Monday, January 25, 2016

be calm Sunday

I keep seeing this phrase 'self care' being batted around and I thought it was just another dumb buzzword, and I'm pretty sure I was right.  The concept, though, is simple and something I try to maintain on Sundays.  The big idea is to take care of yourself by setting aside time to do things you enjoy or that enrich your life and make you a better human.  For different people this means different hings, obviously, and I want to take a few moments to tell you what my version of this is because it really has made a difference. 

It used to be that I would be kind of emotional or stressed on Sundays and so Mondays were hectic in turn.  Over the last year or so I have been trying to get better at having a nice Sunday so I could have a great Monday.  First, I try to be home no later that 6 pm Sunday night, but if I'm honest I like to be home most of the day.  I usually take a long shower and wash and scrub and be very thorough.  Then I put lotion on.  I used to skip this step but this winter I have worked at keeping hydrated and lotion is part of that process for me.  I bought some nice body lotion and a heavy duty facial serum as well as a heavy duty hand cream and I use them!  I often do a load of laundry, but not always, and then the real relaxation sets in because I almost always pick up my knitting and watch a movie of some sort or a couple episodes of a tv show.  I like to make myself dinner, nothing too time consuming or fancy, but something that I will want to eat and I often have a glass of wine.  I clean my humidifier on Sunday night so it sounds nice and not like it's gasping for breath.  Then I get my bag ready for Monday and sometimes set out my clothes for the morning and get the coffee ready to go.  I like to finish the evening in bed with a book.  Starting a routine of calming myself down in the afternoon helps me feel prepared to go to bed and ready for the week ahead!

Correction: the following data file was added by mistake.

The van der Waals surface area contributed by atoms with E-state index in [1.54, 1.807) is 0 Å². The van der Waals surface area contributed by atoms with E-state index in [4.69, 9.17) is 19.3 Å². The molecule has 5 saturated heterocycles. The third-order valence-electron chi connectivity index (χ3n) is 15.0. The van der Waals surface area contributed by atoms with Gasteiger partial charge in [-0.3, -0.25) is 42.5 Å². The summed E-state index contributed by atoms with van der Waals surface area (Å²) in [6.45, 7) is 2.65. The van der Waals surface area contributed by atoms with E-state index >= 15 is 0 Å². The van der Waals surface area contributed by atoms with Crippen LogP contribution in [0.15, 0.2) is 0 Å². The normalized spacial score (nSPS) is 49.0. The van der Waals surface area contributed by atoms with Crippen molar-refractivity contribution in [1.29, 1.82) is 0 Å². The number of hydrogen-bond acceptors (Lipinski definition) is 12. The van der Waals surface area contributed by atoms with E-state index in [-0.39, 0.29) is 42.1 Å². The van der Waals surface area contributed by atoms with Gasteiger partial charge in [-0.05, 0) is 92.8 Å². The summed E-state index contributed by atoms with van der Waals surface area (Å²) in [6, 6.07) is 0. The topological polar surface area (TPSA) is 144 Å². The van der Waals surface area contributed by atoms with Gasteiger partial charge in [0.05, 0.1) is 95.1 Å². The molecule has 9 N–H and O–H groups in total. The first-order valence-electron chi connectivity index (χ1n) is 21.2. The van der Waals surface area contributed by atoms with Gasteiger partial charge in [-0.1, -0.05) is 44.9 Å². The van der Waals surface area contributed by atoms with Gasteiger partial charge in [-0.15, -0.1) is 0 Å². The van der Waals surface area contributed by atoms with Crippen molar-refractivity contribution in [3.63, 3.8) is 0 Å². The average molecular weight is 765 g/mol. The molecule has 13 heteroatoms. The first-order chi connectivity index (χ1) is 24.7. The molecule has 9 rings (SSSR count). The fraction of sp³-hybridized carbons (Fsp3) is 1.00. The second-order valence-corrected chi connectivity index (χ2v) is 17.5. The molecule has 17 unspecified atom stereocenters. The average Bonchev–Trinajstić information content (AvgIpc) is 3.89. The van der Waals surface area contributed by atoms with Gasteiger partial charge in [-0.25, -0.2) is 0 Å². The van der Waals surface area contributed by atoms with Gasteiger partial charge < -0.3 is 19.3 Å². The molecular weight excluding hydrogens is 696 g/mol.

Sunday, January 24, 2016

reflections on politically correct language

I had a conversation with a friend a couple of weeks ago where I was lamenting America's obsession on politically correct language.  I thought this would just be a breezy couple of sentences and then we'd move to another topic.  I was wrong, and my friend was upset.  She explained that using language that doesn't upset or exclude people is just common courtesy.  I countered that I thought it was a waste of time to so carefully weigh every word when I just wanted to convey information.  She told me my attitude was selfish.  It wasn't the light conversation I was going for.

This morning as I was looking through facebook I read a post that was about getting eyelash extensions: 'tranny lashes.'  I though, wow, that is some harsh, tacky language.  I have used that word to describe low brow yet over the top fashion, and then I stopped because I was equating trans people with low brow tacky fashion, and it was really derogatory way.  I didn't want to talk about my fellow humans that way, and so I stopped.  In fact, there are a lot of words I have purged from my vocabulary because I felt that they were tacky and derogatory.  I was misrepresenting myself and who I want to be and I was labeling others.  Not cool.